Together they drove to a house where Alicia’s bed now was, a one-room shack with a dirt floor like the ones occupied by so many other migrant worker families. There they met a woman who was laying on Alicia’s bed with her newborn baby surrounded by her four other children.
At StoryCorps, Alicia told her own daughter, Serena, 13, how meaningful that experience was for her.
Originally aired November 18, 2016, on NPR’s Morning Edition.
Photo of Beatriz Beltrán courtesy of Alicia Beltrán-Castañeda.
Jasmine Pacheco and Carmen Pacheco-Jones
Carmen Pacheco-Jones grew up in an unstable home and had stopped attending school by the time she was 13 years old. She was abusing drugs and alcohol, and throughout her childhood, she spent time in and out of more than a dozen foster homes.
Her drug and alcohol dependence continued into adulthood—even as Carmen started her own family. Her five children remember being raised in a chaotic home; that changed nearly 20 years ago when police in Washington state raided the house where the family was living. Following her arrest, the children were separated and placed in different foster homes.
At StoryCorps, Carmen sat down with her 27-year-old daughter, Jasmine, who was 10 years old when the raid took place, to remember what it was like when their family reconnected after being torn apart.
Today Carmen has been alcohol and drug free for 17 years and is a part of all of her children and grandchildren’s lives. This winter Jasmine is on track to graduate from Eastern Washington University with a degree in psychology and a minor in art.
Originally aired October 28, 2016, on NPR’s Morning Edition.
Tariq Sheikh and Tabinda Sheikh
In 1989, Tabinda was working in a Manhattan hotel as a housekeeper. She had just immigrated to the United States from the Dominican Republic and one day at work, she caught the eye of a fellow employee who was working behind the hotel’s front desk—Tariq Sheikh.
Tariq was also a recent immigrant, but from Pakistan, and he remembers that the first time he saw her, Tabinda was hard at work. She was still in her yellow gloves and neither spoke English too well, but after a few clumsy love notes, a relationship was born.
Tariq and Tabinda have now been married for 25 years and have a 20-year-old son, Madani Sheikh. They live in Jersey City, New Jersey, not far from the park bench they were sharing the first time Tariq realized he had fallen in love with Tabinda.
They came to StoryCorps to share the story of how they met.
Originally aired October 21, 2016, on NPR’s Morning Edition.
Jay Hollingsworth and Rick Williams
On August 30, 2010, Native American woodcarver John T. Williams was crossing the street while carving a piece of wood when he was shot and killed by a Seattle Police Department officer. John, 50, a member of the Nitinaht First Nation was deaf in one ear and didn’t immediately respond to Officer Ian Birk’s calls to put his knife down. Less than five seconds after giving his first command, Officer Birk had shot John four times.
John descends from generations of well-known and respected carvers whose work is part of museum collections and has been sold for more than a century at Seattle’s famous Ye Olde Curiosity Shop. He carved his first totem when he was just 4 years old and knew more than 250 figures by heart.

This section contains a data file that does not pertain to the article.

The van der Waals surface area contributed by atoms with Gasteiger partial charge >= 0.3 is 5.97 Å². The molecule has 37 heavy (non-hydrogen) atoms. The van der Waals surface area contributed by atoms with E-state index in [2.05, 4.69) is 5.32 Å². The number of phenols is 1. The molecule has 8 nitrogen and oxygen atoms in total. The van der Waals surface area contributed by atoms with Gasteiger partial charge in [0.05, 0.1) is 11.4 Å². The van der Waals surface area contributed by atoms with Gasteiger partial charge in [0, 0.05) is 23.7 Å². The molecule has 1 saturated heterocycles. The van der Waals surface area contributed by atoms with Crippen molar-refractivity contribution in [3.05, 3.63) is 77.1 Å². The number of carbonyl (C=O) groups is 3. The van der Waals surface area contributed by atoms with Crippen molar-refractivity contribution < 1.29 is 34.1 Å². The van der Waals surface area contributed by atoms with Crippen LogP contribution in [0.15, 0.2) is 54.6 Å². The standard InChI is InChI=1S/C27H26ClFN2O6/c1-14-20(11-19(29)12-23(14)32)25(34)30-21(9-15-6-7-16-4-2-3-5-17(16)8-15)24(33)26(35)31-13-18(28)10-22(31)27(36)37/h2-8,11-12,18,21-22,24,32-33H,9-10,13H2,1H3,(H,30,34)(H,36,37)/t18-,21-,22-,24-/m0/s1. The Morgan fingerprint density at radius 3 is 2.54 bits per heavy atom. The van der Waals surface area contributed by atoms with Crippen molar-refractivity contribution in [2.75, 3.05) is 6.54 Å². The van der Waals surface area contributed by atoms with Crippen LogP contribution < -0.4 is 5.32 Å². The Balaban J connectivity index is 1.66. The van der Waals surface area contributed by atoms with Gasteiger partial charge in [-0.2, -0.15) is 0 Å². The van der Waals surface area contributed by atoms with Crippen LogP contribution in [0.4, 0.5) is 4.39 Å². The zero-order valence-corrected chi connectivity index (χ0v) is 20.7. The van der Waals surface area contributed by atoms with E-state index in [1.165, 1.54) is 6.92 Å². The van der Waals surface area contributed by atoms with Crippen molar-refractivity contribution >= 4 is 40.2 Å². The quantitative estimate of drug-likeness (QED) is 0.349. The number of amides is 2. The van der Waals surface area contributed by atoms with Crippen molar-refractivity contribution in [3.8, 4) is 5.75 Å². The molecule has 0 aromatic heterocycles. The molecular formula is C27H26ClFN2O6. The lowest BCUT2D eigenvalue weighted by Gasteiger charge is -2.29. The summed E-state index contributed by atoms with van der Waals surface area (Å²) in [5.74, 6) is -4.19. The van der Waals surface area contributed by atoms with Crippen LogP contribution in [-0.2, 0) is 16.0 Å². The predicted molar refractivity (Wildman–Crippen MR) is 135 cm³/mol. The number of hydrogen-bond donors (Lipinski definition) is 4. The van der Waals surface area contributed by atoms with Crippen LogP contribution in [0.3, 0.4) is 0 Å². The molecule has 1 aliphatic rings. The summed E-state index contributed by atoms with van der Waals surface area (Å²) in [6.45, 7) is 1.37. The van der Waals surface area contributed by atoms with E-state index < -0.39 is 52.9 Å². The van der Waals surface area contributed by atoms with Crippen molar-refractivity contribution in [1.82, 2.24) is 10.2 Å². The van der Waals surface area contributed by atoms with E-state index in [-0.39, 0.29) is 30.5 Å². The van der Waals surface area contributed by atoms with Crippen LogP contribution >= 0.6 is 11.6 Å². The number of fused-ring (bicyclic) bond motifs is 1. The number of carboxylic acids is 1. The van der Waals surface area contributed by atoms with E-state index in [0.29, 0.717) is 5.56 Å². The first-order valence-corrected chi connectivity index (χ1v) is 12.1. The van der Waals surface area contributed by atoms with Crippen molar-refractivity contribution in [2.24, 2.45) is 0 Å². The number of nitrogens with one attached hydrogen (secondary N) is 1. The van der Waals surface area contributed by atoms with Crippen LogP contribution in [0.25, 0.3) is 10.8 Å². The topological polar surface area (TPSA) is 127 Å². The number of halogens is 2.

Even with a long history of alcohol abuse and homelessness, carving in Seattle’s Victor Steinbrueck Park was a near constant activity towards the end of John’s life. He spent the morning of the shooting in the park with his brother, Rick Williams, carving together. Rick was waiting for John to rejoin him when he heard about what had happened.
In February 2011, the Seattle Police Department’s Firearms Review Board found unequivocally that the use of deadly force by Officer Birk was unjustified and recommended that Officer Birk be “stripped of all Seattle Police powers and authority.” Shortly thereafter, Officer Birk resigned. In April of 2011, the city settled all legal claims with the Williams family for $1.5 million.
Rick, who visits his brother’s grave weekly, is teaching his own sons to carve so that they will carry on the family tradition. He also continues to carve in Victor Steinbrueck Park where he last spent time with his brother.
At StoryCorps, Rick (right) and his friend, Jay Westwind Wolf Hollingsworth (left), remember John and the day that he was killed.
Originally aired October 7, 2016, on NPR’s Morning Edition.
Top photo of John taken on August 30, 2010, the day he was killed, courtesy of Jay Hollingsworth, John T. Williams Organizing Committee.
Terri Roberts and Delores Hayford
It has been a decade since Charles Roberts IV took 10 young Amish girls hostage inside the West Nickel Mines School one-room schoolhouse in Lancaster County, Pennsylvania, before killing five, wounding the others, and committing suicide.
Immediately following the tragedy, the Amish community reacted in a way that many found surprising—with forgiveness.
Forgiveness is an important tenet of the Amish faith, which closely follows Jesus’ teachings to forgive one another and place the needs of others before your own. Vengeance and retribution are left to God. Their quickness to forgive the killer led a number Amish to attend the funeral of Charles Roberts, and closeness developed between his family and the community—particular his mother, Terri Roberts.